How 3D printing technology can put an end to the office air con wars

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How 3D printing technology can put an end to the office air con wars

It’s an argument that has played out in almost every workplace: the air conditioning is either too hot or too cold. Thermal discomfort commonly tops the list of complaints by workers. In commercial buildings, air conditioning issues feature in the top three complaints by tenants.

But a new innovation might just put an end to the temperature wars. And because this breakthrough is also eco-friendly, it could just turn the HVAC industry on its head!

From invention to innovation

Traditional ductwork systems have remained largely unchanged for decades. But a group of innovative thinkers from the University of Technology Sydney (UTS) and architecture firm BVN have used their inventiveness to change the status quo.

They created Systems Reef 2 (SR2), a 3D printed air diffusion system that is a unique alternative to conventional ductwork. The buzz it has generated is two-fold.

Firstly, it distributes air more effectively. Or as the project’s chief investigator, Associate Professor Tim Schork from the School of Architecture at UTS put it: “There is a more consistent air temperature and flow and nobody needs to sit under the cold draught of a high-powered vent.”

That consistency is achieved through the duct’s aerodynamic shape – designed with thousands of pores to optimise airflow and boost performance.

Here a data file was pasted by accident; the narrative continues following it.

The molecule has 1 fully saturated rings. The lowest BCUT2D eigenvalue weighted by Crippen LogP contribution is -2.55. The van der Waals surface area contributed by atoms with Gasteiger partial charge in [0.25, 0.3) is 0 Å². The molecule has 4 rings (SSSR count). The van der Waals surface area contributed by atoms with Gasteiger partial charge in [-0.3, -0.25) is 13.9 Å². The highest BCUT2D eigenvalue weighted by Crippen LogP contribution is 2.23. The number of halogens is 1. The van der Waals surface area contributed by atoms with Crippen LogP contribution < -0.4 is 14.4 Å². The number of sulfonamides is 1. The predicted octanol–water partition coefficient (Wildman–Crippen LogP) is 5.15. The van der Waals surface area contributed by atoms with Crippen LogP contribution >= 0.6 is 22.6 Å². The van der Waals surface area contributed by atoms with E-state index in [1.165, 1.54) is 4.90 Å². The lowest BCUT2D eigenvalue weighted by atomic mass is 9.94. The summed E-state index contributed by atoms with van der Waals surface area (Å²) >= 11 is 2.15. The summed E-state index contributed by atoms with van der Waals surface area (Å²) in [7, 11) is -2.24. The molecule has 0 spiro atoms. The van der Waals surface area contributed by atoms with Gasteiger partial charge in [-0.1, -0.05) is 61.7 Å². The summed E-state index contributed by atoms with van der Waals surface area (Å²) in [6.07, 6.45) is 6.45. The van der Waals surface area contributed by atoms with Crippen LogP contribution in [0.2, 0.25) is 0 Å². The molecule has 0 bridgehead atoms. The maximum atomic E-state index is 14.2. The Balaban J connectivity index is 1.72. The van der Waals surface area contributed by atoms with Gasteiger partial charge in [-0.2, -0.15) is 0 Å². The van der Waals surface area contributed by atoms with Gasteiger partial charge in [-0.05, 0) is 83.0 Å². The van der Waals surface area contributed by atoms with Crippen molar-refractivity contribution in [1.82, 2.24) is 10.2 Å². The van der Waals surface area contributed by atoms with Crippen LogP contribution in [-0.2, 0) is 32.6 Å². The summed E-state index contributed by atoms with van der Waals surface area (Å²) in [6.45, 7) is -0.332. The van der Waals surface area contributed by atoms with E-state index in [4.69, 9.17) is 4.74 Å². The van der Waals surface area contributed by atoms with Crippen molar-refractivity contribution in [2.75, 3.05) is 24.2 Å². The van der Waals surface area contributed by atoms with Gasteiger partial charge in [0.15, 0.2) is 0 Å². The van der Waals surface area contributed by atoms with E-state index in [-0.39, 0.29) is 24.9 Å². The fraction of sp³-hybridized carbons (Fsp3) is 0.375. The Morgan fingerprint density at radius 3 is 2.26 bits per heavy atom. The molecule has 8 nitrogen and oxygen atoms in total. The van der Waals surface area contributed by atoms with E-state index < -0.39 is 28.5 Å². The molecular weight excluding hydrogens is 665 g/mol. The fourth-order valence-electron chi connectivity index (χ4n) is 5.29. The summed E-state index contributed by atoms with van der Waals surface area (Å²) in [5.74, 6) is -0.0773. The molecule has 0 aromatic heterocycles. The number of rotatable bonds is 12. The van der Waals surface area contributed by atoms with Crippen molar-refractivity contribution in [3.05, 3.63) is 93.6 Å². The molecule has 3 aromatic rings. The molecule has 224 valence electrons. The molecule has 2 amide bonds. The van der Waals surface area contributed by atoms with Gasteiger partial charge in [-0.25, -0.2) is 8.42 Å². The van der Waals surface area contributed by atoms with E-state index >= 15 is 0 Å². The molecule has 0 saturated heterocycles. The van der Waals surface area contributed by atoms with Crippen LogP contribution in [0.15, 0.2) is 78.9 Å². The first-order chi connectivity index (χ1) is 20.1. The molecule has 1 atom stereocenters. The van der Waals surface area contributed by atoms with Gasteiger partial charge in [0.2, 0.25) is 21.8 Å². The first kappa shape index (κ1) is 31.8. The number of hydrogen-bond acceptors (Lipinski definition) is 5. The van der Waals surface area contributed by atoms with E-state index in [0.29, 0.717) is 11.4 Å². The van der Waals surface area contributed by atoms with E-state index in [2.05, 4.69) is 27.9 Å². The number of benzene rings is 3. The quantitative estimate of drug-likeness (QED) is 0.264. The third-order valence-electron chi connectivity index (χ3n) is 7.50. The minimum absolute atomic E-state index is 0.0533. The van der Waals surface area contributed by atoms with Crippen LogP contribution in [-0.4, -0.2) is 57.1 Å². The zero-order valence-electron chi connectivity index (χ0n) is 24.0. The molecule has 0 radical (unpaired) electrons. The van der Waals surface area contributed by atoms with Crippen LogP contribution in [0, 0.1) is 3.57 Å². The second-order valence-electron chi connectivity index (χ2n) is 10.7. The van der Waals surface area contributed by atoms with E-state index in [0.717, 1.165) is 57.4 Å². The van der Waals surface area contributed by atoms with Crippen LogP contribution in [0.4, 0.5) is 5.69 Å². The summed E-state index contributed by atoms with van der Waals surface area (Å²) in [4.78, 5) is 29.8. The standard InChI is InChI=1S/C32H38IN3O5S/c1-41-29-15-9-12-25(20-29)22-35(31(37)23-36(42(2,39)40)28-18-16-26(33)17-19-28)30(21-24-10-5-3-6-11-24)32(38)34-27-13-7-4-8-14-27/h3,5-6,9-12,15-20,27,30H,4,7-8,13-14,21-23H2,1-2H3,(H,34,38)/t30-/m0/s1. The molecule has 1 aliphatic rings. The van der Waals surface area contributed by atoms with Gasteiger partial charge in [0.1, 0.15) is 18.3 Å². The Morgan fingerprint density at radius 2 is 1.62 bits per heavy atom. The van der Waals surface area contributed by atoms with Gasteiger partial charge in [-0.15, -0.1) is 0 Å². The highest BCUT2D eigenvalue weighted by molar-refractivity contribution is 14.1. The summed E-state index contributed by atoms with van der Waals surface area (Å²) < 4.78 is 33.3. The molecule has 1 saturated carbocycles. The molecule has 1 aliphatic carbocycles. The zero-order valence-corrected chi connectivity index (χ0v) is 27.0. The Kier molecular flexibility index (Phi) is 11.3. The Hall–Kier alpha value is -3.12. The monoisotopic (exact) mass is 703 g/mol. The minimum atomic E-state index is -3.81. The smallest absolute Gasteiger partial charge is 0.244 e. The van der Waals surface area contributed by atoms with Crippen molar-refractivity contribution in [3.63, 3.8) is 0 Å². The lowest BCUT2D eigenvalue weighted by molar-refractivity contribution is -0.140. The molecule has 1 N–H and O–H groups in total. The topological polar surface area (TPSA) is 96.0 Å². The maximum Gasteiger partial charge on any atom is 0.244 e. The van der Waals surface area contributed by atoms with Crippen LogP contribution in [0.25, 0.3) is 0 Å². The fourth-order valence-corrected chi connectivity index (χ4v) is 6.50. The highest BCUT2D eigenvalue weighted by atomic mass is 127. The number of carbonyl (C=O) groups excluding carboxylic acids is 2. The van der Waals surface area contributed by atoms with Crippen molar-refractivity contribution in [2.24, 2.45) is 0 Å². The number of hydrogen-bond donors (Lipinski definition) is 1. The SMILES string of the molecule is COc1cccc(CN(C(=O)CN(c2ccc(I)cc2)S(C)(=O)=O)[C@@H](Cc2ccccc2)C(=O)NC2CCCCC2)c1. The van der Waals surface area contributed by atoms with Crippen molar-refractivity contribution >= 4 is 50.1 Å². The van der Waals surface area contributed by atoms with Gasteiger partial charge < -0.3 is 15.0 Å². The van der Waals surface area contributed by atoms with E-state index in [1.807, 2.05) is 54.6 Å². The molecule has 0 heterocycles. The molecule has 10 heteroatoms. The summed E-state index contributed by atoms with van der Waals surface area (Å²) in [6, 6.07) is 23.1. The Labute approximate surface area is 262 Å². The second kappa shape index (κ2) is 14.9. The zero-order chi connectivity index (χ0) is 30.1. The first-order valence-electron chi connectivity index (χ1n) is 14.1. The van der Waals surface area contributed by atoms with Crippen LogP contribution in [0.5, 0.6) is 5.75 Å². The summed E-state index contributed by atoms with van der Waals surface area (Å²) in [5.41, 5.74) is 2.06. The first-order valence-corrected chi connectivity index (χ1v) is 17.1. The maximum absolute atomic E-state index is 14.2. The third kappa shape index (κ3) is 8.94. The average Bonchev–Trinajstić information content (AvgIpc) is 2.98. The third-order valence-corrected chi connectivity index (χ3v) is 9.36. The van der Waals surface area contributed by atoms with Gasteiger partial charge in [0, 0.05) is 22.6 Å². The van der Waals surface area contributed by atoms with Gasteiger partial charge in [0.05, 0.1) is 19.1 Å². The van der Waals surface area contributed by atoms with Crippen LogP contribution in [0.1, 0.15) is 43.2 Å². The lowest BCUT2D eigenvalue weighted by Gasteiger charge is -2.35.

Secondly, unlike typical air diffusers which are made predominantly of metal, the SR2 is made from recycled plastic waste, reducing embodied carbon by 90%. In other words, it’s a viable low-carbon alternative to steel. Or as the project team describe it, “building the future with the waste of today”.

Also, the system is light-weight, clicks together with rubber gaskets and reduces onsite labour by more than 50%.


Is it really as good as it sounds?

The proof is in the pudding. The research team replaced the tertiary duct and diffusers with SR2 in a 100sqm zone of BVN’s Sydney studio. Here is what it achieved: 70% overall reduction in cross-section of the duct, and 30% reduction in the length of elements compared to conventional ductwork because of SR2’s shape and efficiencies. Also, operating energy dropped by 10%.

The researchers determined that 75% of the 1km of ductwork in the studio could be replaced by SR2 and save more than 90% in CO2 emissions associated with producing materials.

In essence, a 3D printed air diffusion system made of recycled materials means significant savings in labour and material costs, tighter tolerances and increased performance.

What does this technology mean for the HVAC industry?

The brains behind SR2 say the HVAC air dispersion system would suit any open plan office space. More testing is needed and certification but they’re certain it will redefine the ecology of building services and offices in the future.

Co-chief investigator and BVN Co-CEO, Ninotschka Titchkosky says: “There’s a spotlight on the construction industry and the contribution it makes to climate change.

“We need to start thinking differently, and everyone’s got a role to play in that.”

Until then…

Until SR2 gets off the ground, the best road to improving air flow efficiency is commercial air conditioning maintenance. Professionally cleaned air ducts will boost your HVAC’s efficiency, improve air quality and prolong the life of your system.

Clogged and dirty ducts can force your HVAC to worker harder than it should and you’ll notice the impact in the energy bill.

Ausmech Air specialises in all commercial air conditioning services and maintenance. Ask us  what can be done make your system more energy efficient.


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